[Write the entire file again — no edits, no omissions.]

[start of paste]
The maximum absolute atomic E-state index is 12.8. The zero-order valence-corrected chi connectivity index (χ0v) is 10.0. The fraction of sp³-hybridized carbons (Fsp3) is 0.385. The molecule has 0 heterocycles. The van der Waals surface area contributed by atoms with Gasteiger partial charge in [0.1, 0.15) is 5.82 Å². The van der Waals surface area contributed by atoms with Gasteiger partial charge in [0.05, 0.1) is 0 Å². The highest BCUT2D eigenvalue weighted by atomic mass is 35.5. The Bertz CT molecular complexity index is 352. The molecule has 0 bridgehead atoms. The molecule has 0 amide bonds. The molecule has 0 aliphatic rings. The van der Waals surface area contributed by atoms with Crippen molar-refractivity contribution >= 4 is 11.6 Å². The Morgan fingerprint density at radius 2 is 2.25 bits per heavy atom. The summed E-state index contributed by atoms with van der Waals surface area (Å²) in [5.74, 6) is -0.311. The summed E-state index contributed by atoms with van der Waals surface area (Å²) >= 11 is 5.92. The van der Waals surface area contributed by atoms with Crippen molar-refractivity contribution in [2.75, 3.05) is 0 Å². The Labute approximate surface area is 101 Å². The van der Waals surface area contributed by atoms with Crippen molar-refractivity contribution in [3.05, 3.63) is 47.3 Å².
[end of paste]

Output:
The maximum absolute atomic E-state index is 12.8. The zero-order valence-corrected chi connectivity index (χ0v) is 10.0. The fraction of sp³-hybridized carbons (Fsp3) is 0.385. The molecule has 0 heterocycles. The van der Waals surface area contributed by atoms with Gasteiger partial charge in [0.1, 0.15) is 5.82 Å². The van der Waals surface area contributed by atoms with Gasteiger partial charge in [0.05, 0.1) is 0 Å². The highest BCUT2D eigenvalue weighted by atomic mass is 35.5. The Bertz CT molecular complexity index is 352. The molecule has 0 bridgehead atoms. The molecule has 0 amide bonds. The molecule has 0 aliphatic rings. The van der Waals surface area contributed by atoms with Crippen molar-refractivity contribution >= 4 is 11.6 Å². The Morgan fingerprint density at radius 2 is 2.25 bits per heavy atom. The summed E-state index contributed by atoms with van der Waals surface area (Å²) in [5.74, 6) is -0.311. The summed E-state index contributed by atoms with van der Waals surface area (Å²) >= 11 is 5.92. The van der Waals surface area contributed by atoms with Crippen molar-refractivity contribution in [2.75, 3.05) is 0 Å². The Labute approximate surface area is 101 Å². The van der Waals surface area contributed by atoms with Crippen molar-refractivity contribution in [3.05, 3.63) is 47.3 Å².